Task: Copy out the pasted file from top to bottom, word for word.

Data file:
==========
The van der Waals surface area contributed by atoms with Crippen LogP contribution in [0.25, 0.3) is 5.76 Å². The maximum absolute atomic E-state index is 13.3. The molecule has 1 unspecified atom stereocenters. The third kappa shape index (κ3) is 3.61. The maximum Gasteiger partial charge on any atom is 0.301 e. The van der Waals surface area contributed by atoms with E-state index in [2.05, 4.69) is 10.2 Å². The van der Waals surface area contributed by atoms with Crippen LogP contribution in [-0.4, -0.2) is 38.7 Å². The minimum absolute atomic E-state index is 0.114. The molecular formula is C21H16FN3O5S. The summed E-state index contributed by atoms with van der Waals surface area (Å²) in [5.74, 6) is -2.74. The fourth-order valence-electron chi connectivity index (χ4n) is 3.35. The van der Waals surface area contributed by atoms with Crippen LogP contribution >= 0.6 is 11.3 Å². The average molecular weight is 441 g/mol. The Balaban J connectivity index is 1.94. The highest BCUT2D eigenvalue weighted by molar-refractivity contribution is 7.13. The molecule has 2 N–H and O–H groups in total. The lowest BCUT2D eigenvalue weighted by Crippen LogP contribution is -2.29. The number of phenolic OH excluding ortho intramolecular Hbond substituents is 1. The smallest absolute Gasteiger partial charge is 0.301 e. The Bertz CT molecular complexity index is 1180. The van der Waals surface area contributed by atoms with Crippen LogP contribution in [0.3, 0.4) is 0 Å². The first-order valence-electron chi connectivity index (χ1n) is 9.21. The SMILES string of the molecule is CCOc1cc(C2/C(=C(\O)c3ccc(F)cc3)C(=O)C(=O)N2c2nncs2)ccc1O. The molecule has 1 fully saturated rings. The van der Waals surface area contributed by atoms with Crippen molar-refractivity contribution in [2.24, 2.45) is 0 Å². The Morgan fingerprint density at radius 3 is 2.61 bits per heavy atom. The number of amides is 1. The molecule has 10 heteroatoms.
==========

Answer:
The van der Waals surface area contributed by atoms with Crippen LogP contribution in [0.25, 0.3) is 5.76 Å². The maximum absolute atomic E-state index is 13.3. The molecule has 1 unspecified atom stereocenters. The third kappa shape index (κ3) is 3.61. The maximum Gasteiger partial charge on any atom is 0.301 e. The van der Waals surface area contributed by atoms with E-state index in [2.05, 4.69) is 10.2 Å². The van der Waals surface area contributed by atoms with Crippen LogP contribution in [-0.4, -0.2) is 38.7 Å². The minimum absolute atomic E-state index is 0.114. The molecular formula is C21H16FN3O5S. The summed E-state index contributed by atoms with van der Waals surface area (Å²) in [5.74, 6) is -2.74. The fourth-order valence-electron chi connectivity index (χ4n) is 3.35. The van der Waals surface area contributed by atoms with Crippen LogP contribution >= 0.6 is 11.3 Å². The average molecular weight is 441 g/mol. The Balaban J connectivity index is 1.94. The highest BCUT2D eigenvalue weighted by molar-refractivity contribution is 7.13. The molecule has 2 N–H and O–H groups in total. The lowest BCUT2D eigenvalue weighted by Crippen LogP contribution is -2.29. The number of phenolic OH excluding ortho intramolecular Hbond substituents is 1. The smallest absolute Gasteiger partial charge is 0.301 e. The Bertz CT molecular complexity index is 1180. The van der Waals surface area contributed by atoms with Crippen LogP contribution in [0.3, 0.4) is 0 Å². The first-order valence-electron chi connectivity index (χ1n) is 9.21. The SMILES string of the molecule is CCOc1cc(C2/C(=C(\O)c3ccc(F)cc3)C(=O)C(=O)N2c2nncs2)ccc1O. The molecule has 1 fully saturated rings. The van der Waals surface area contributed by atoms with Crippen molar-refractivity contribution in [2.24, 2.45) is 0 Å². The Morgan fingerprint density at radius 3 is 2.61 bits per heavy atom. The number of amides is 1. The molecule has 10 heteroatoms.